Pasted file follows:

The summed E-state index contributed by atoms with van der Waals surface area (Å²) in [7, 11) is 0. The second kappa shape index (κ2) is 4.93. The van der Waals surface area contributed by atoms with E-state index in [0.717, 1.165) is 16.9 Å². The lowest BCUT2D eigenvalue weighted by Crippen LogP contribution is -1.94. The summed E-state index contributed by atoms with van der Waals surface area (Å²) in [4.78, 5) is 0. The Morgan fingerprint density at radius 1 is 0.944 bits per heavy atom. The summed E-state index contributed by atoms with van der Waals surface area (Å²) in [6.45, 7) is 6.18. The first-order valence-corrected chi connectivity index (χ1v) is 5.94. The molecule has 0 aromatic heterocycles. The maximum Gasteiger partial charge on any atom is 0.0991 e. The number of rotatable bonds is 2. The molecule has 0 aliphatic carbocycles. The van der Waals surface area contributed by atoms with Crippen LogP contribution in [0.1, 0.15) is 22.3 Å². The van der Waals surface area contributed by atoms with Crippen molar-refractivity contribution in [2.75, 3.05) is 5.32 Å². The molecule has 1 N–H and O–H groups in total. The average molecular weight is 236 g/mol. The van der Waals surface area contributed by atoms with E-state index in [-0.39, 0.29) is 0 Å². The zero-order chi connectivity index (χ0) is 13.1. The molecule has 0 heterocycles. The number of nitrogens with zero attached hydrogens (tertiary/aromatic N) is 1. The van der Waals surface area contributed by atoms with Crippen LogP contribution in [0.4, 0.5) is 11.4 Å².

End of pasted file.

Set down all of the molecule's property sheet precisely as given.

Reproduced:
The summed E-state index contributed by atoms with van der Waals surface area (Å²) in [7, 11) is 0. The second kappa shape index (κ2) is 4.93. The van der Waals surface area contributed by atoms with E-state index in [0.717, 1.165) is 16.9 Å². The lowest BCUT2D eigenvalue weighted by Crippen LogP contribution is -1.94. The summed E-state index contributed by atoms with van der Waals surface area (Å²) in [4.78, 5) is 0. The Morgan fingerprint density at radius 1 is 0.944 bits per heavy atom. The summed E-state index contributed by atoms with van der Waals surface area (Å²) in [6.45, 7) is 6.18. The first-order valence-corrected chi connectivity index (χ1v) is 5.94. The molecule has 0 aromatic heterocycles. The maximum Gasteiger partial charge on any atom is 0.0991 e. The number of rotatable bonds is 2. The molecule has 0 aliphatic carbocycles. The van der Waals surface area contributed by atoms with Crippen LogP contribution in [0.1, 0.15) is 22.3 Å². The van der Waals surface area contributed by atoms with Crippen molar-refractivity contribution in [2.75, 3.05) is 5.32 Å². The molecule has 1 N–H and O–H groups in total. The average molecular weight is 236 g/mol. The van der Waals surface area contributed by atoms with E-state index in [-0.39, 0.29) is 0 Å². The zero-order chi connectivity index (χ0) is 13.1. The molecule has 0 heterocycles. The number of nitrogens with zero attached hydrogens (tertiary/aromatic N) is 1. The van der Waals surface area contributed by atoms with Crippen LogP contribution in [0.4, 0.5) is 11.4 Å².